I was numb all the way home from the ultrasound office. When we got to our front door is when the tears started flowing. I now was faced with telling my children the horrible news. I knew that my daughter who was the oldest would somewhat understand as she knew what was going on with all the testing. But, my son, who was nine, did not. I tried to calmly explain to him and he just cried and cried. He kept saying how much he really wanted to be a big brother. And he wanted to know why. Again, I tried to not give too many details, but, that sometimes this happens. And he mentioned that he had names he wanted to add to our list of baby names. He just kept crying and then my daughter was crying. We all cried together.
The hard part was yet to come. No, it wasn’t telling other people – at first we really only told our parents anyway. The hard part was the waiting. Waiting for the miscarriage to happen. People still telling us congratulations in the coming days and walking around wondering why everything wasn’t starting.
In the meantime, I had to try to go about my daily activities with the kids and run my business, like nothing was going on. It would be almost 8 days later before the miscarriage would start. And yes, while I won’t go into full details, it took a while. Light bleeding followed by heavy bleeding, 8 hours of cramping and passing of all the tissue. And then crying, lots of crying. I didn’t understand – quite frankly, even now, I still don’t understand.
The first week after the miscarriage, I hovered between normalcy and bouts of depression. Sitting on the couch crying, watching TV, typing emails, calling clients and even attending my grandfathers and uncle funerals in the coming weeks. Then came telling other people. And like before when I first announced my pregnancy, I dealt with a mix of compassion and then well-meaning people who felt the need to share their comments like: “Well I guess it wasn’t meant to be; god must have another plan; you are getting older anyway”, and so on.
And the light was gone from my husband’s eyes, which he may not have noticed, but, I did. And my children were quieter and we would sometimes just hug and not speak, all the while knowing what we were thinking. I had sent my son’s teacher an email to ask for her to look after him to see how he was dealing with it at school, and she called me and told me how my son went up very quietly and told her that I had lost the baby and that he had really wanted to be a good big brother. I felt so bad for him in that moment, yet I was so proud that he had trusted her enough to share his thoughts with her.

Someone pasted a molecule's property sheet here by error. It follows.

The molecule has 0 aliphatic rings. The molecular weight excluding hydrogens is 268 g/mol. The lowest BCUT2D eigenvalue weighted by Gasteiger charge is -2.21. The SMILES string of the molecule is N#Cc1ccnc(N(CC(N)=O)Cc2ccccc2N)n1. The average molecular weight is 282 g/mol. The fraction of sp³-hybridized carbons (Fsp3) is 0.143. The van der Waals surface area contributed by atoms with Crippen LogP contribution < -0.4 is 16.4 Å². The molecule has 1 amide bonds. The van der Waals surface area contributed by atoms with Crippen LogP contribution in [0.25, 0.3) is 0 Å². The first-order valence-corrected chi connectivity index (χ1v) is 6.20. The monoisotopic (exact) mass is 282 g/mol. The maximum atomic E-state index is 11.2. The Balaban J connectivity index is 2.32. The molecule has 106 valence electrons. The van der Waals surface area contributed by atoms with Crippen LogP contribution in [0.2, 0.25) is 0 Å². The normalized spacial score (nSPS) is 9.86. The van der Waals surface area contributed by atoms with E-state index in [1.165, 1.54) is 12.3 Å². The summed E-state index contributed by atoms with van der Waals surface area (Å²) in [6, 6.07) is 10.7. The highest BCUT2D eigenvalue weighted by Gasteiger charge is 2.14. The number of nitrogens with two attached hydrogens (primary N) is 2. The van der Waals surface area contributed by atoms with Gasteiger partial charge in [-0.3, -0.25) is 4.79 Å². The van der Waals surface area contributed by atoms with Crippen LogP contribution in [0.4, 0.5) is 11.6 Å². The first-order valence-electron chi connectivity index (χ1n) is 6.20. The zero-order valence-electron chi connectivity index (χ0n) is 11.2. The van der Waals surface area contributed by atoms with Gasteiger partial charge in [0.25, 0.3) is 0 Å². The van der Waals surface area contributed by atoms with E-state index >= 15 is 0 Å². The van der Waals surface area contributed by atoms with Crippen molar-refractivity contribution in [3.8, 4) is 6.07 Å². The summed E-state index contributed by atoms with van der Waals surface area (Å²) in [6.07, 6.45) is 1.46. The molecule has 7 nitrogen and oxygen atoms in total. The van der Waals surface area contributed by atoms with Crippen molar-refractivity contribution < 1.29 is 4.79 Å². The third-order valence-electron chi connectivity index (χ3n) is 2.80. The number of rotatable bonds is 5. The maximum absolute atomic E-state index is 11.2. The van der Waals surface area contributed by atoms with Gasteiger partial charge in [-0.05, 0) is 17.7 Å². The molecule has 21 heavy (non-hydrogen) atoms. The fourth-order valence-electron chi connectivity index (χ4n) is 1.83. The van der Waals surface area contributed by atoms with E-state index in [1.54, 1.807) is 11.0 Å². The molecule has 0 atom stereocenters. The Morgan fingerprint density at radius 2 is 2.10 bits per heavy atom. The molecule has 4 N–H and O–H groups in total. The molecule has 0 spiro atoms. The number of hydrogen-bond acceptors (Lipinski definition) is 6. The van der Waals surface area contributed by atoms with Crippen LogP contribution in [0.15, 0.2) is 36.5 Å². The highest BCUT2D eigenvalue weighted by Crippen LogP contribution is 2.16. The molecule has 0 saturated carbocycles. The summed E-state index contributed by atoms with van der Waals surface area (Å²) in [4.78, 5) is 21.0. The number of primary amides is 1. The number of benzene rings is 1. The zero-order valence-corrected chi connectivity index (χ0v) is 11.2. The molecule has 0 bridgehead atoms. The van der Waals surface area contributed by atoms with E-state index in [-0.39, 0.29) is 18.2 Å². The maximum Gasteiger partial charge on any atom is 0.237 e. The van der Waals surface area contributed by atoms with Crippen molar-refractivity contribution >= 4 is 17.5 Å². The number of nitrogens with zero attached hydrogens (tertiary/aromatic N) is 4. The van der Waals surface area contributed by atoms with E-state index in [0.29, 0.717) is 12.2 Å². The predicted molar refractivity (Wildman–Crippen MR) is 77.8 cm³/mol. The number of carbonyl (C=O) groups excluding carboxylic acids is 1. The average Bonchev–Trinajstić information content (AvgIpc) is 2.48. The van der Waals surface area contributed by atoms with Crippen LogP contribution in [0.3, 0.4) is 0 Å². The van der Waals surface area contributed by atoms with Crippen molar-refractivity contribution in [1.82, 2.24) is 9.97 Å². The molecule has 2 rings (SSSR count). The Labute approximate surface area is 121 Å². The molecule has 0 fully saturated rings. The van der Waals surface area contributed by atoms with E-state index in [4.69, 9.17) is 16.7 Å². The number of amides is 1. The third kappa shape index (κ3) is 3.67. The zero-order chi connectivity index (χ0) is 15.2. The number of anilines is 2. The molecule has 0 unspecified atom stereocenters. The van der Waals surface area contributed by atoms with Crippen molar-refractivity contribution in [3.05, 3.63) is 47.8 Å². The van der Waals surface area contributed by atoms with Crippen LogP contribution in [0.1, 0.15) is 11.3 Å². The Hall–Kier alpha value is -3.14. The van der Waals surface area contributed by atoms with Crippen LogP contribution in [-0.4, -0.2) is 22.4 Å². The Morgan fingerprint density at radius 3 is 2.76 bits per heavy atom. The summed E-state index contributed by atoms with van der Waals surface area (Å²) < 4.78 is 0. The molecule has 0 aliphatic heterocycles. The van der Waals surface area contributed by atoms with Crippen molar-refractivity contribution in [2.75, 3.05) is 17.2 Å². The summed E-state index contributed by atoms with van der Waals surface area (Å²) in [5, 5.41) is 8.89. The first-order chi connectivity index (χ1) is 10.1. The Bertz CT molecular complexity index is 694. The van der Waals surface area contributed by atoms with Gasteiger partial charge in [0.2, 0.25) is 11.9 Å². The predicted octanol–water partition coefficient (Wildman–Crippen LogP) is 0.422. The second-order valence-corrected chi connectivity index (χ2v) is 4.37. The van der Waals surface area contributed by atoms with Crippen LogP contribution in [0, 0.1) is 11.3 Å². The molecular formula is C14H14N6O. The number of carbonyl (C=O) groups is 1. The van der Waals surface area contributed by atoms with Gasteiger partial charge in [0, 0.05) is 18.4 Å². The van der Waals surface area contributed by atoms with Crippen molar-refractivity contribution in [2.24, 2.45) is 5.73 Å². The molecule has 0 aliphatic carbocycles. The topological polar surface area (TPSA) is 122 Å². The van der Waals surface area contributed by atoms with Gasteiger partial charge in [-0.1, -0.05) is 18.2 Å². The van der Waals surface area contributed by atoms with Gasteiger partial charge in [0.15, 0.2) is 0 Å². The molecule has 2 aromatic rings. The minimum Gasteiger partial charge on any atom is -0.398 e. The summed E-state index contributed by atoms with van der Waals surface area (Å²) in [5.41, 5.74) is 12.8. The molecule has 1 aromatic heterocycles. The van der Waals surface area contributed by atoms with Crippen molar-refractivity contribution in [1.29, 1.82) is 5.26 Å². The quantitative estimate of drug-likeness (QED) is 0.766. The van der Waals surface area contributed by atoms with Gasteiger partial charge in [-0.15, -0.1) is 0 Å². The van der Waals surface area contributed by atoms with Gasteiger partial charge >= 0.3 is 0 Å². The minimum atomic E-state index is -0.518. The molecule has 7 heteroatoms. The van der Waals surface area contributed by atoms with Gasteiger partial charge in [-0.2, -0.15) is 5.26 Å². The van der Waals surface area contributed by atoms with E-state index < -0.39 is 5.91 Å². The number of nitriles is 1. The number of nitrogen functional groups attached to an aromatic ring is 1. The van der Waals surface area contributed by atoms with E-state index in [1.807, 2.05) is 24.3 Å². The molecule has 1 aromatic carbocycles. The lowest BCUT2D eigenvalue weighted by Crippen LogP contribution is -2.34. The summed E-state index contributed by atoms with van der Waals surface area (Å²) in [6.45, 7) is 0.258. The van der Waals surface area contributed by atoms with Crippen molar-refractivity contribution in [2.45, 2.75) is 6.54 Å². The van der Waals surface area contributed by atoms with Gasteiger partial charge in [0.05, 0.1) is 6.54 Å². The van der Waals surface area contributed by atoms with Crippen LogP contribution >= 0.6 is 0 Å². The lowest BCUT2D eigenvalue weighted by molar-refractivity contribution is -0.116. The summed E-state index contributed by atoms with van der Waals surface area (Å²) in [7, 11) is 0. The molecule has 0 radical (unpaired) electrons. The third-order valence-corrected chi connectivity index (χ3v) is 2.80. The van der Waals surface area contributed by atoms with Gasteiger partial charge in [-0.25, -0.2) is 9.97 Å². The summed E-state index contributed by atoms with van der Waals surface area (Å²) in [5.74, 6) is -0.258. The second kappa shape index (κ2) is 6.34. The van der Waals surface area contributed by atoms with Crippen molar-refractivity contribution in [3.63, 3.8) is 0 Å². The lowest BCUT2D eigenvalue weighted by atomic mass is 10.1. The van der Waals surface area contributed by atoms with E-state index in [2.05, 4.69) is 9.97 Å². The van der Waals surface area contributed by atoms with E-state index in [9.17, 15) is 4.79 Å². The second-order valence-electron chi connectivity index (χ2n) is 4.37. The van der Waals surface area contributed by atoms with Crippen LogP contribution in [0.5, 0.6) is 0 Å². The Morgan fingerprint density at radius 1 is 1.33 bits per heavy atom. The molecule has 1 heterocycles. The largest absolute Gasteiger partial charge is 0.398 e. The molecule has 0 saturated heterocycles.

Then there were the growing women around me who were all of a sudden pregnant. Even my son’s teacher announced she was pregnant and I was worried how he would react. It was bad enough I had to fight back tears while I congratulated people on their pregnancies. On the flip side, when I told people I had miscarried, I was surprised to learn a number of women in my circle also had experienced not just one, but in some cases several miscarriages.
I was exhausted. Exhausted of trying to figure out why this happened. Exhausted trying to keep thoughts to myself. I felt so alone. Alone in my loss, even though my husband and children were there. I felt punished, but wasn’t sure what for. This child I had lost was wanted. I had always wanted more children.
With time, of course, I have come to terms with the loss in the sense that it was out of my control. But, things have occurred that have stopped me in my tracks: I came across the list of baby names that our family had written down and the endless emails from expecting mother sites or just recently two boxes of formula that had arrived in the mail. The longing is there.
I wonder every day was our child going to be a boy or a girl? Would she have looked like me or my husband? Would he take after his brother and play soccer? And as January 13, 2016 has come and gone, I have realized that I have had many conversations with God and I have examined and tried to think about the purpose in what has happened. And I still have no idea.
I have never been someone who takes my family for granted, on the contrary, each and every day I build my life around my children and my husband. It has taken me a while to get to this stage, to turn my thoughts and emotions into words. I have not forgotten yet the loss that I feel, as clear as the tears streaming down my face, as I type my story right now.
I know that many women have gone through a miscarriage and in many cases more than one. I hope that if one of them reads my story, they will find comfort in that they are not alone.